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Though the National Academy of Sciences (NAS) must be commended for hosting the Interstate Alliance on Stem Cell Research meeting in Washington under a policy that completely opened the meeting to the public, the august body needs to update its own procedures.

During the IASCR meeting of representatives of various state stem cell funding programs, the discussion turned to polices regarding the newly discovered Induced Pluripotent Stem (IPS) Cells.

Dr. Fran Sharples, 
Director, Board on Life Sciences, told the group that an NAS committee will be developing model policies on IPS cells.  Someone asked if that would be a public meeting.

"No," said  Sharples, "You'll have to know the 'secret handshake."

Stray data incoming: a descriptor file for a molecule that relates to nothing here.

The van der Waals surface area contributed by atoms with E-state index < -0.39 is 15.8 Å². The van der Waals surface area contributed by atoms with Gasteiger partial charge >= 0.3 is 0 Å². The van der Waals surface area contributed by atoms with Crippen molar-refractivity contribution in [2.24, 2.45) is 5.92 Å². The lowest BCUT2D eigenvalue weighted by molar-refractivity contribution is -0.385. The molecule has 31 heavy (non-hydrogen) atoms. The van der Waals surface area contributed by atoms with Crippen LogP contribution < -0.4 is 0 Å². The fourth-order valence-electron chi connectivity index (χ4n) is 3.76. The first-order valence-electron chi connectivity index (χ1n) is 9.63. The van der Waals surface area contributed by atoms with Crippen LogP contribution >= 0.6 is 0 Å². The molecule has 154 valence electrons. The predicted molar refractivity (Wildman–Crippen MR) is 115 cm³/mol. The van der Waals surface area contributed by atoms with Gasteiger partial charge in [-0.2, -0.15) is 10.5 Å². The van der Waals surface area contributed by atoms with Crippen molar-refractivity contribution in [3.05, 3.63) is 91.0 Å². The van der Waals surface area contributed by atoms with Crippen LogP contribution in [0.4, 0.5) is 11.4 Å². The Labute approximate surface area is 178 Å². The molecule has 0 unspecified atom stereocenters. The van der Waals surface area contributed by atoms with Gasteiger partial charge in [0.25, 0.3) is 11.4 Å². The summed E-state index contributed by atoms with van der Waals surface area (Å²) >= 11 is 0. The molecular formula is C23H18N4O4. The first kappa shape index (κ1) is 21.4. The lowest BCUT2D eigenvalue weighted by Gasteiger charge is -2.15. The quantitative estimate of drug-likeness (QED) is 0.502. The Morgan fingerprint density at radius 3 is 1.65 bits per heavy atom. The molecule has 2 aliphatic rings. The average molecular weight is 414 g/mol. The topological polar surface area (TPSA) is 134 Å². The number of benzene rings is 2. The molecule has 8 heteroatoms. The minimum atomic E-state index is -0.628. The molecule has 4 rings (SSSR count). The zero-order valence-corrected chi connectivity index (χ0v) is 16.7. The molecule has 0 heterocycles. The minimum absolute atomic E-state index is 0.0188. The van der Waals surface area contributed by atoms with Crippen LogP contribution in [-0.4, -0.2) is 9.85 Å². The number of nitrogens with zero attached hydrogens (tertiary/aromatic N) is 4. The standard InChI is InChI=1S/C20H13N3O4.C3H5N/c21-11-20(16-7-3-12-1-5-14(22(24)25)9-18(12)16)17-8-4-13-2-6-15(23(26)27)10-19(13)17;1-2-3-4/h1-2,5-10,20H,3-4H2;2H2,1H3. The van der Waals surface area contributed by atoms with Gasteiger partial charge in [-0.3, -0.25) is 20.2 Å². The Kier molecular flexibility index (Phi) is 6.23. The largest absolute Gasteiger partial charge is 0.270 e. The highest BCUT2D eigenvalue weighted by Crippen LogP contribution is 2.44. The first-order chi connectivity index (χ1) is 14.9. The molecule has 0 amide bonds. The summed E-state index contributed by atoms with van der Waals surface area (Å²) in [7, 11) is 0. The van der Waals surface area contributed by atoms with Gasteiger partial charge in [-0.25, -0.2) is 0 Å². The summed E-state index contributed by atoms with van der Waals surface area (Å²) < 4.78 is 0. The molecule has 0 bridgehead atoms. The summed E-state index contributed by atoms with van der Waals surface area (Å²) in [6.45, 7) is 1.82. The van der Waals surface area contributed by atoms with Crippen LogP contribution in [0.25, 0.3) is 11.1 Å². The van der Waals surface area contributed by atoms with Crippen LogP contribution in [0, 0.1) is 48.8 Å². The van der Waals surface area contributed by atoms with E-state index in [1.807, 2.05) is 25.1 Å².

I told the group that NAS would be better served and its model policies likely to be better understood and supported if they were developed with maximum transparency in public.

Sharples said I ought not waste the IASCR's time with my views on NAS as it was an NAS policy and the alliance of public officials has nothing to do with it.  

Perhaps she's right.  But then the IASCR meetings -- after I was tossed out of one in Irvine, CA -- are now open the public.

Sharples noted that NAS takes no public money and has been meeting in secret since its founding in 1863.  Well, that's exactly the point. There's been a lot of change in our society since Abraham Lincoln's time and our scientists need to get with the program.

NAS may not receive any public money, but government policy-makers regularly rely on its advice and model policies.  To maximize effectiveness , public understanding and support, NAS should conduct its operations with maximum transparency.

There could be provisions for an occasional executive session, but the default position should be for public meetings. Gone our the days when scientists can simply say, "Trust us, we know best."  

If scientists come out of their laboratories, engage the public and explain their work, they are far more likely to receive the public funding they so desperately need.

Let's end the "secret handshake."